“When a person must cross an exceedingly narrow bridge, the general principle and the essential thing is not to frighten yourself at all.”
– Rav Nachman of Bratslav
Yesterday I sat with members of our community who were incredibly shaken by the bombing on Saturday night and the manhunt that followed. As resilient (and at times weary) New Yorkers, we have different reactions to this most recent violence in our midst.
I have heard a lot of different things from our members and staff over the last few days. Some of us are anxious, some angry; some expressing gratitude to have made it safely to this moment; others left feeling insecure.
Here at the Y, we work hard to keep our facilities, our members, and all of our community safe and secure. Our physical safety is maintained through our careful, continually updated, and expert-informed safety and security procedures, and your helpful vigilance in notifying us if anything seems unusual or out-of-order.
However statistically unlikely we are to be hurt, the hardest part for many of us is to maintain a feeling of security at times of uncertainty. As Rav Nachman of Bratslav suggests, sometimes we have to face narrow bridges — circumstances in which we feel a sense of insecurity. And, at those times, it is natural to have a level of anxiety that helps us to look before we step, and to look for a railing when we need one. But, it is all too easy to frighten ourselves, to conjure up terror that is much greater than the threat and to decide not to cross the bridge at all — to stop progressing in our journey.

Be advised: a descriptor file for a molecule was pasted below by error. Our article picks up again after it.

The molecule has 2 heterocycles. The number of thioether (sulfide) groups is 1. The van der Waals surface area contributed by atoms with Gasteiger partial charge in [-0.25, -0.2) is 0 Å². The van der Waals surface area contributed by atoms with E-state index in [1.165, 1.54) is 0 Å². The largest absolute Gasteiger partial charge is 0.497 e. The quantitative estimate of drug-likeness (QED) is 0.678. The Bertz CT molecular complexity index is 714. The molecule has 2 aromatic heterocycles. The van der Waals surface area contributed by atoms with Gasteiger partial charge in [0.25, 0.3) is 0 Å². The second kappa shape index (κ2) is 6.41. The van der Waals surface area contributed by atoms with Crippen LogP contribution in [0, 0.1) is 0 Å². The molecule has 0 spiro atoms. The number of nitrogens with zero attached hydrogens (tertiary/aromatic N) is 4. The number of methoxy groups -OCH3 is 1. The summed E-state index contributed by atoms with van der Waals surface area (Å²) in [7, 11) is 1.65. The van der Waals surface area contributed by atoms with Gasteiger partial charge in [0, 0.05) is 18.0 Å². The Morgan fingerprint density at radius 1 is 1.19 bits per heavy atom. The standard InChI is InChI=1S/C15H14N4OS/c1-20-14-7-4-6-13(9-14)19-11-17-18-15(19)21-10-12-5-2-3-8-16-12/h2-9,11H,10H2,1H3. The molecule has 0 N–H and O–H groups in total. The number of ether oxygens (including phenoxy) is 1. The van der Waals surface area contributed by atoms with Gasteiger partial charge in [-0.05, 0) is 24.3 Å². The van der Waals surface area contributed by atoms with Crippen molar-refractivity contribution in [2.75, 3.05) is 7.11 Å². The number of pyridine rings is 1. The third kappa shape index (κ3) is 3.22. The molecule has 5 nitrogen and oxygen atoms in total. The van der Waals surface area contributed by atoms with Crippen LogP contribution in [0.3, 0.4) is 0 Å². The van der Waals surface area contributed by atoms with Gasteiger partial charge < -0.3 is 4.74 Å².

As a child, I was afraid to get on an escalator — well past the age when children usually conquer such fears. I had heard stories of children getting clothing stuck and getting hurt. I was certain that those mighty metal teeth would eat me right up. I would go the long way to take the stairs, or find an elevator. Luckily, I had a family friend who understood fear, took my hand, and gently showed me how to step carefully on to the escalator.
Here at the Y, we can take each other’s hands. We can continue to be the kind of community that comes together in all of our glorious diversity to support each other in moments of anxiety and to celebrate with each other in moments of joy.
So, as we support our security staff as they scan every card, and keep vigilant for anything out of place, we also scan our community for anyone in need of a hand, a hug, or a kind word. We keep vigilant for how to reach out and get to know someone else in a class, in the lobby, and on the basketball court. We make sure that they are not alone. Together we help each other not to frighten ourselves; instead we help alleviate each other’s anxiety, and in this way, work to restore a sense of security in our beloved city.
L’shalom (To peace),
14th Street Y